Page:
monitors DAT confusion

I am trying to uniquely identify what screen/projector is connected to an output.
This information should be in the EDID.

In Windows 10 It is possible to get the monitor’s serial number using the WMI utility
see this example:
activexperts.com/admin/scri … thon/0073/

The monitors Dat orders its “index” based on X/Left position of the display arrangement. The windows display manager index ordering shows a completely different index order and seems arbitrary.

https://www.derivative.ca/Forum/viewtopic.php?f=27&t=6502&p=24777&hilit=monitors+dat#p24777

But I think it is in the order it was plugged in. WMI orders its list of displays in the same order, but it doesn’t reveal an “index” variable or a screen position, just a unique display name.

Where is the “name” column in the Monitors Dat coming from in the system level? how come WMI comes up with a very different name? Any way to identify what display WMI is referring to in the Monitors Dat list?

how can I connect the data I am finding with WMI to the spacial coordinates shown in the Monitors DAT? I can’t figure out how to get screen position from WMI or I would use that as a way to identity each display.

chanOrder-windows.PNG

ChanOrder-TD.PNG

ChanOrder-WMI.PNG

ok, it seems that Touchdesigner uses the win32api to request monitorInfo

import win32api
monitors = win32api.EnumDisplayMonitors()
win32api.GetMonitorInfo(monitors[0][0])

     
win32api.GetMonitorInfo(monitors[1][0])

responds with
{‘Device’: ‘\\.\DISPLAY1’, ‘Work’: (0, 0, 1920, 1080), ‘Flags’: 1, ‘Monitor’: (0, 0, 1920, 1080)}
{‘Device’: ‘\\.\DISPLAY2’, ‘Work’: (1920, 0, 3360, 1080), ‘Flags’: 0, ‘Monitor’: (1920, 0, 3360, 1080)}

the question remains how can I confidently connect each display instance from this method to the serial numbers I am getting from WMI?

So it appears that the ordering of both the win32api and the results from WMI monitorID are both in the same order.

I am guessing that Touchdesigner is automatcally re-ordering them based on X position between parsing this value and displaying it in the Monitors DAT.

I was able to merge the two results and so far they match up every time, I will need to keep plugging in new screens in different orders to keep testing this.

I don’t know windows very well so I am sort of blind in the dark finding this out.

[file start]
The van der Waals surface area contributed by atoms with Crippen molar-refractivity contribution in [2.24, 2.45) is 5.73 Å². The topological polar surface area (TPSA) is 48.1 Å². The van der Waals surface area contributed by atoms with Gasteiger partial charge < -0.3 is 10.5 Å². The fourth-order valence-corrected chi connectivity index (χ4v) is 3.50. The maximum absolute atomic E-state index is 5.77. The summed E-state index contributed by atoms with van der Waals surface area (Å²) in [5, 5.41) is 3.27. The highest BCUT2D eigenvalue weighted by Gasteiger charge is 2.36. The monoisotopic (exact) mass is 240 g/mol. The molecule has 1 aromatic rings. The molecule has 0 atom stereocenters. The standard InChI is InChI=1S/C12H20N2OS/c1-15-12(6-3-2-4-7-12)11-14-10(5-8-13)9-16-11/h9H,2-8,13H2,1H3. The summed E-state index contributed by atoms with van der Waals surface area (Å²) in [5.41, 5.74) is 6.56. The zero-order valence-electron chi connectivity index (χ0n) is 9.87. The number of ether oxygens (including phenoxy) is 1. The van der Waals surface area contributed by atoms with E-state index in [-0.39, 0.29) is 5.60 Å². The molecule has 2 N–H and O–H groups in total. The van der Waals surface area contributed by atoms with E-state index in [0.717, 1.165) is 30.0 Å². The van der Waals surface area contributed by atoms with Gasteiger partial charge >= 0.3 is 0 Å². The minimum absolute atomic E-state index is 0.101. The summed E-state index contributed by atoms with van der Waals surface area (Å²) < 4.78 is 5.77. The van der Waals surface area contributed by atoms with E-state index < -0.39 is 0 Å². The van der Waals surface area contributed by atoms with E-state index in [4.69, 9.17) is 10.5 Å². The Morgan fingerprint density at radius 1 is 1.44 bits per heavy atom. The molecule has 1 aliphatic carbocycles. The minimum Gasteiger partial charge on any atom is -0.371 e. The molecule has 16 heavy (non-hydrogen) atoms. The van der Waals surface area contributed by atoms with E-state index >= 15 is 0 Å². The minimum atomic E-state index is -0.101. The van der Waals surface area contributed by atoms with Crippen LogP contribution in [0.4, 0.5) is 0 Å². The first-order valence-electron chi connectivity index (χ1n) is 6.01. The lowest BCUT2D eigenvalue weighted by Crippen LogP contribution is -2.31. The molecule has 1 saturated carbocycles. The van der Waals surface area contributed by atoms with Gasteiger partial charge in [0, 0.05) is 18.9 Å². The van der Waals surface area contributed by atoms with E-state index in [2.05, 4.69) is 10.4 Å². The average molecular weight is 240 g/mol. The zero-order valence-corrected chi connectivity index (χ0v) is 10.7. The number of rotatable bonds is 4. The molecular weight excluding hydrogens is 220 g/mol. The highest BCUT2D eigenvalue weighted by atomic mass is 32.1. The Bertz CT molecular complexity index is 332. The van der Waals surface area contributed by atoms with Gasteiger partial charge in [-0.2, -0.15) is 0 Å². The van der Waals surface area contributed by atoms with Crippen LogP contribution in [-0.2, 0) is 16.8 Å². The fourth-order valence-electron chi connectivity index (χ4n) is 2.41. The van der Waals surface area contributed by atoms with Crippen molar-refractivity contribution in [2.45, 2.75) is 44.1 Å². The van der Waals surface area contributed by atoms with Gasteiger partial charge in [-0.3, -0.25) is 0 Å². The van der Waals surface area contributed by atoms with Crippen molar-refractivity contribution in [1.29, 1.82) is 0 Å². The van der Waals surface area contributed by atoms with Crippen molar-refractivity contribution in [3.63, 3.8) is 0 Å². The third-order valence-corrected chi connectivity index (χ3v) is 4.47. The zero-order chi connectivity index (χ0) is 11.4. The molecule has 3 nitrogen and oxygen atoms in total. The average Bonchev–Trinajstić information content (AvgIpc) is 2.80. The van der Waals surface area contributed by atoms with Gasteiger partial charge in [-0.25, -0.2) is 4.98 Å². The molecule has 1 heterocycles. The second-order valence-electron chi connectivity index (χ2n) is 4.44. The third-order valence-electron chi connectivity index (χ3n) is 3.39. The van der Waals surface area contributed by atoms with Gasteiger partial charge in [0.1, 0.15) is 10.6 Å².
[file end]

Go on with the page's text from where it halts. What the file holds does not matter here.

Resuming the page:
It would be SUPER COOL if the Monitors dat had some additional info about the connected displays. I will post my results soon.

I agree.

It seems like the automatic reordering of windows is great for casual use of the monitor DAT, but definitely is more difficult to use for permanent installations where you want to programmatically attach to things - things like reboots from windows updates can change this reported ordering, if I’m remembering a few past gigs of mine correctly.

Can you elaborate on how it makes things harder for permanent installations? We specifically did the automatic reordered because this way your monitor indices are consistent between reconnects, so when you say ‘Open a Window on monitor 0’, it’ll always open at the same spot on your desktop.
Without the automatic reordering your Window COMPs could end up anywhere after reconnects.

It’s fine if you want to re-order them by X, it just makes it harder for me to connect the serial numbers. Maybe you can just add this serial number info to the Monitors Dat?

This is a holy-grail technique I have been trying to figure out for years.

If it were possible to identify uniquely what display by serial number, you can define a configuration file that opens a specific tox/media for that output, regardless of its arrangement or whatever computer it was connected to. This essentially removes any windows arrangement adjustments needed.

A server rack of machines all with the same config file listing all possible serial numbers could be plugged in randomly to a bunch of projectors, a configuration file will uniquely identify each projector’s serial number and assigned TOX, we would know it’s position using monitors DAT.

Knowing uniquely what display is connected makes the system arrangement agnostic and allows for a high degree in system flexibility if any routing needs to change.

Historically I would build a config file that dictated what outputs I expected per machine and opened a perform window of that bound size. It would not know if those screens were in the correct order or if they were in the correct windows arrangement, this would require re-routing manually, virtually on the video switcher, in the config file or in windows display arrangement control panel.

This technique removes any need to re-arrange outputs ever, since the output EDID dictates what media TOX loads.